(Artwork care of Karen Ramsay (www.karenramsay.com), profile photo care of brianlackeyphotography.com)

Monday, December 6, 2010

CD review - Lazerbeak, Legend Recognize Legend (2010)

Aaron Mader, AKA Lazerbeak, has produced beats for a number of artists as part of Minneapolis' Doomtree hip hop collective. Most recently, he collaborated with Mike Mictlan. As Lazerbeak, his efforts have been rooted in a hip hop sound. Legend Recognize Legend breaks that pattern by reaching back to his work with the indie rock band, the Plastic Constellations. Legend shares stylistic touches with the Plastic Constellations' songs, but the sound is more electronic and layered. It's a carefully constructed album; Lazerbeak has put a lot of effort into production and engineering. The differences are clearly tied to what he's learned from building loops and beats. Now, he's working on larger scoped arrangements and harnessing those techniques to create a more complex sound that's still full of life.

Legend leads off with an electronic sound in Land's End. The staccato drive and Lazerbeak's hoarse, understated singing create a repetitive, hypnotic flow. The choppy tension and string work create a progressive rock feel, but with less guitar focus. The song defies expectation with a looped, electro pop breakdown. Pleasant surprises like this fill the album.

Throughout the course of Legend Recognize Legend, Lazerbeak hits a rich variety of sounds -- the anthemic quality of Let It Go, the moody prog rock of Bound, the Lion King flavored world beat of Wild Life, the Peter Gabriel polyrythm crossed with post punk sound of Salt and Sea -- each song offers something new and intriguing.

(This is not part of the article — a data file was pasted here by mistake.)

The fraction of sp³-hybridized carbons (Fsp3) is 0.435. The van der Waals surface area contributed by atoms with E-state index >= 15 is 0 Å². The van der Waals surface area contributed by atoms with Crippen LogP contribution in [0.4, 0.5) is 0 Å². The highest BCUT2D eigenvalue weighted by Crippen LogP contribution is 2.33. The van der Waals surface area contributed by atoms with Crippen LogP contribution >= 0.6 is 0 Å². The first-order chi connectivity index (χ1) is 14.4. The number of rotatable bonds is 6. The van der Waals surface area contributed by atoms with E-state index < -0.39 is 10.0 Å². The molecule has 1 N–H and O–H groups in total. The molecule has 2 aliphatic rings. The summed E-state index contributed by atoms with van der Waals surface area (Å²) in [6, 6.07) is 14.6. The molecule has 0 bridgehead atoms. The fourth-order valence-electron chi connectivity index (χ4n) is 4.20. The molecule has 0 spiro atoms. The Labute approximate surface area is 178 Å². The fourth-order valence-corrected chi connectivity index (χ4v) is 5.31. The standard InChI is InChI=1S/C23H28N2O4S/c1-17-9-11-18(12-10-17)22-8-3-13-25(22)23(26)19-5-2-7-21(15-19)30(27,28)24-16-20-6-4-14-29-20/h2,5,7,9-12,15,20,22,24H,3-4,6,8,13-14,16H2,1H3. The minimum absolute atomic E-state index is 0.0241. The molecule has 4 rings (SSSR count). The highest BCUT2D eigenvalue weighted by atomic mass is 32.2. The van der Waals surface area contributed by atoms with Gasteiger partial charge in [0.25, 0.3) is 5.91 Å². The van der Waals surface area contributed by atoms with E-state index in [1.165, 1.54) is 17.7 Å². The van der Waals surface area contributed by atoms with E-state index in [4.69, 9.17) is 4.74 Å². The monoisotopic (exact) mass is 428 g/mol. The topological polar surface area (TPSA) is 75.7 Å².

It's hard to pick a favorite track, but the nostalgic descending lines of Foothills stands out. He establishes the mood with a guitar and some organ, before bringing in an thickly reverbed drum loop backing the vocals. The lyrics resonate and Lazerbeak's breathy delivery
sounds both longing and hopeful. The steel guitar tones near the end sweeten the sound, but never slip into cloying sentimentality.

Lazerbeak has bridged his two musical worlds on Legend Recognize Legend. As a balance point, it's a place of transition and possibility. I'll raise a glass of Jameson Special Reserve Irish whiskey and bravely step forward.

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